Latitude54° 00′ S
Longitude37° 58′ W
Located at the northwestern end of South Georgia on the Paryadin Peninsula, Elsehul or Else Cove (formerly Paddock Cove) contains a microcosm of South Georgia’s wildlife. These include three nesting albatross species, three penguin species, fur and elephant seals as well as shags, terns, giant petrels and many more. The folded sedimentary cliffs and tussac-covered slopes form a dense and diverse amphitheater, full of animals.
Upon entering this cove, passing Post Rock on one side and Cape Pride on the other, visitors are surrounded by the sounds of South Georgia’s wild residents. In the outer section of the cove there are macaroni penguins entering and exiting the water onto the exposed sedimentary rock outcrops. Kelp sways with the swell of the ocean, and black-browed, grey-headed and light-mantled sooty albatrosses nest on the cliffs above. Passing through the rock promontories of The Knob and Pull Point, you enter the inner harbor, packed full of fur seals jostling for space on the beaches and surrounding tussac mounds. The gradual sloping terrain of this inner harbor makes it a perfect spot for these seals and is one of the largest breeding grounds on the island. There are often elephant seals hauled out on the shore as well, particularly in Joke Cove. 3 sealer’s try pots (small iron boiling pots used to render blubber into oil) are relics of early 19th century sealing. Filling the remaining space on the shores are small colonies of gentoo and king penguins. The sheer number of fur seals and other wildlife means that often this site is best visited by zodiac cruise.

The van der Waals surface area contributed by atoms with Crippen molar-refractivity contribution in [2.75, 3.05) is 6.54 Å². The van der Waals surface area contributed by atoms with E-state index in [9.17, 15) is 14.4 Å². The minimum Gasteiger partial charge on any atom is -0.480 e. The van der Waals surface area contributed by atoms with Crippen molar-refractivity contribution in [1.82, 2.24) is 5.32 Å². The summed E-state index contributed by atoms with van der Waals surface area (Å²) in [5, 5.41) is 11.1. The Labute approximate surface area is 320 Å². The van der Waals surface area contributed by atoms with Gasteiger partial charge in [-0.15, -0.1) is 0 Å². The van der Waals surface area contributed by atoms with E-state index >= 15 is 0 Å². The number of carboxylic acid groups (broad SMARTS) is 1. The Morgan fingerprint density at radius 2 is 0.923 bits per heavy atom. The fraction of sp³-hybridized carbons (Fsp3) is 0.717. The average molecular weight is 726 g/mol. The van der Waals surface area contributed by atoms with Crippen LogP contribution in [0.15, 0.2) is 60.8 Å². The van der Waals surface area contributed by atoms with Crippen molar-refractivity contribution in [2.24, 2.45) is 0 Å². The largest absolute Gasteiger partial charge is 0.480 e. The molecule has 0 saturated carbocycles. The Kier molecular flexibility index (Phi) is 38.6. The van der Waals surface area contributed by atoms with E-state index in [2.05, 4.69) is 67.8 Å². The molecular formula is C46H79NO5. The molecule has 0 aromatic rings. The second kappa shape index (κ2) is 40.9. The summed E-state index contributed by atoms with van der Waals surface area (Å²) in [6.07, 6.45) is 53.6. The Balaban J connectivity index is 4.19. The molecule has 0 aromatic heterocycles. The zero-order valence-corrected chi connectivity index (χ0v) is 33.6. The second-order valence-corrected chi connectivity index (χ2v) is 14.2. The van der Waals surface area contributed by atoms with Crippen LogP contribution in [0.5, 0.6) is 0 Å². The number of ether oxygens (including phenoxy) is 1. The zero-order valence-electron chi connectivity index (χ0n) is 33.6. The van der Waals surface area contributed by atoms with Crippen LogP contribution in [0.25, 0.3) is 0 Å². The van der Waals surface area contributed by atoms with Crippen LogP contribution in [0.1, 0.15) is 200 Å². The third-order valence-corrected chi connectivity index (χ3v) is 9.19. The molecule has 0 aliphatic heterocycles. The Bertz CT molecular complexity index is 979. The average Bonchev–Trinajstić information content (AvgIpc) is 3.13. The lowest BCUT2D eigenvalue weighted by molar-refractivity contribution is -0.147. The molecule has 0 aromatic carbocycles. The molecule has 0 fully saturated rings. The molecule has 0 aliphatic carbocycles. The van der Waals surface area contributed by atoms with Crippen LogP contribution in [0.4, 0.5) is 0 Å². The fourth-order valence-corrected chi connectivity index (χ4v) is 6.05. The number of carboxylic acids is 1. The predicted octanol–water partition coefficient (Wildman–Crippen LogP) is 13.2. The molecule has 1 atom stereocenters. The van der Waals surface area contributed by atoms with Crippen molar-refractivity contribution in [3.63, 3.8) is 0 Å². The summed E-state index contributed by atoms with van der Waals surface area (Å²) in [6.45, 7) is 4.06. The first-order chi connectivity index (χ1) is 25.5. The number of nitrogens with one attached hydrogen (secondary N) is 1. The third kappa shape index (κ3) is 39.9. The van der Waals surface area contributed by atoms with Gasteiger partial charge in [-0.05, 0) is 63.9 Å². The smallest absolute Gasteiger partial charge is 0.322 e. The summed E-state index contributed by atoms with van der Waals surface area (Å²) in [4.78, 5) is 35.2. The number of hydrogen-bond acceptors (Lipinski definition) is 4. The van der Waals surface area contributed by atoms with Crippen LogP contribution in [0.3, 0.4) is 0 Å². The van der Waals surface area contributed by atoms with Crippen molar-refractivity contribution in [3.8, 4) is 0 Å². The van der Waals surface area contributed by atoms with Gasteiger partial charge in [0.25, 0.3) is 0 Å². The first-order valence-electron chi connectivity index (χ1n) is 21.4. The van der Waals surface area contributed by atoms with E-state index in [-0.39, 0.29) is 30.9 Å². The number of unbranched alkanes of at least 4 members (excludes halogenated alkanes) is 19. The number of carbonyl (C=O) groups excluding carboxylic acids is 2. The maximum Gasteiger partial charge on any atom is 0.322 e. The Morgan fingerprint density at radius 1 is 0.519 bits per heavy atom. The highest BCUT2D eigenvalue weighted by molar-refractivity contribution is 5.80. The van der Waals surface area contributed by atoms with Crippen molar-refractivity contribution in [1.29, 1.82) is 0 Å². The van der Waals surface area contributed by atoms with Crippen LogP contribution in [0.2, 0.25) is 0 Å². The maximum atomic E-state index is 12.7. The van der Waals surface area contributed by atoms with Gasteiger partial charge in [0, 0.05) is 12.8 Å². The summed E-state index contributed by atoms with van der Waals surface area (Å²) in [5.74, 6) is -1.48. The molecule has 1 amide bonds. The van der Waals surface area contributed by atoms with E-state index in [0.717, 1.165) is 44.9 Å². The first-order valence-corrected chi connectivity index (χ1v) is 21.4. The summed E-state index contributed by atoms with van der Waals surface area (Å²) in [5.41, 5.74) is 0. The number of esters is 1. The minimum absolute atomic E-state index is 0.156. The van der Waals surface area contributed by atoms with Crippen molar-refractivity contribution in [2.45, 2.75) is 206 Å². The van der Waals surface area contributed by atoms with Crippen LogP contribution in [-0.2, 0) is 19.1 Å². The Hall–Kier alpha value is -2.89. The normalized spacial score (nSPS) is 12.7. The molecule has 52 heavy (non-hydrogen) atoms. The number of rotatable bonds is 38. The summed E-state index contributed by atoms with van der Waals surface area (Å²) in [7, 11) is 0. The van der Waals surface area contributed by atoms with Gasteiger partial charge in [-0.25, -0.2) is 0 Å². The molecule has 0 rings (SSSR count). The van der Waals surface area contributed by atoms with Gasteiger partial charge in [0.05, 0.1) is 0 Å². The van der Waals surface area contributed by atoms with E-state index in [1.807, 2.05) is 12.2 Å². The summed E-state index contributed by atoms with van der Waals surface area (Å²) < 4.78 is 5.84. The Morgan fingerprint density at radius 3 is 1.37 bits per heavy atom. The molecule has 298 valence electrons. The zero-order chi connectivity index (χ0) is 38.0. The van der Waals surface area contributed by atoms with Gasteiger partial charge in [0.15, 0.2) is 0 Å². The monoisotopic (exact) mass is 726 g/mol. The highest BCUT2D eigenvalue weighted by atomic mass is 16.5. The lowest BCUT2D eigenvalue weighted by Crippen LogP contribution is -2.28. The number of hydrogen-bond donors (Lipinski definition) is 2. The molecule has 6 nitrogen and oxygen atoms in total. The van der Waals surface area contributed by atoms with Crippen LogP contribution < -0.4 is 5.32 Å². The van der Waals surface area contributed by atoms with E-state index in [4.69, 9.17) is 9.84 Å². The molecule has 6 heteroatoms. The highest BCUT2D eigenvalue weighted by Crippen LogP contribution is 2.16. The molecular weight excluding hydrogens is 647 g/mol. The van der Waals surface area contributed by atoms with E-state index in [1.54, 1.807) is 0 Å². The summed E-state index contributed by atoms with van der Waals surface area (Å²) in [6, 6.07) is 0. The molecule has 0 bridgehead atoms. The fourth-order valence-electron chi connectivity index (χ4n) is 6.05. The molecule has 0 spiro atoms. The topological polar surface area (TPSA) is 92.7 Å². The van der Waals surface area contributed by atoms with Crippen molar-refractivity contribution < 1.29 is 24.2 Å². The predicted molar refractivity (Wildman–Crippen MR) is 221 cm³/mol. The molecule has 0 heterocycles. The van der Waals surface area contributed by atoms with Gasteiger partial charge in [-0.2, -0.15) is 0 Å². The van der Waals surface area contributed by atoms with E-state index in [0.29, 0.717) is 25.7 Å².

Confirmed breeders: elephant seal (Mirounga leonina), fur seal (Arctocephalus gazella).
Confirmed breeders: Macaroni penguin (Eudyptes chrysolophus), king penguin (Aptenodytes patagonicus), gentoo penguin (Pygoscelis papua), light-mantled sooty albatross (Phoebetria palpebrata), grey headed albatross (Thalassararche crysostoma),black browed albatross (Thalassararche melanophrys), giant petrel (Macronectes giganteus), brown skua (Catharacta lonnbergi), Antarctic tern (Sterna vittatae georgiae).
Beds of giant kelp (Macrocystis pyrifera) and a number of isolated reefs fringe the coastline, while thick growths of Durvillaea antarctica kelp are found at the waterline of cliff faces.
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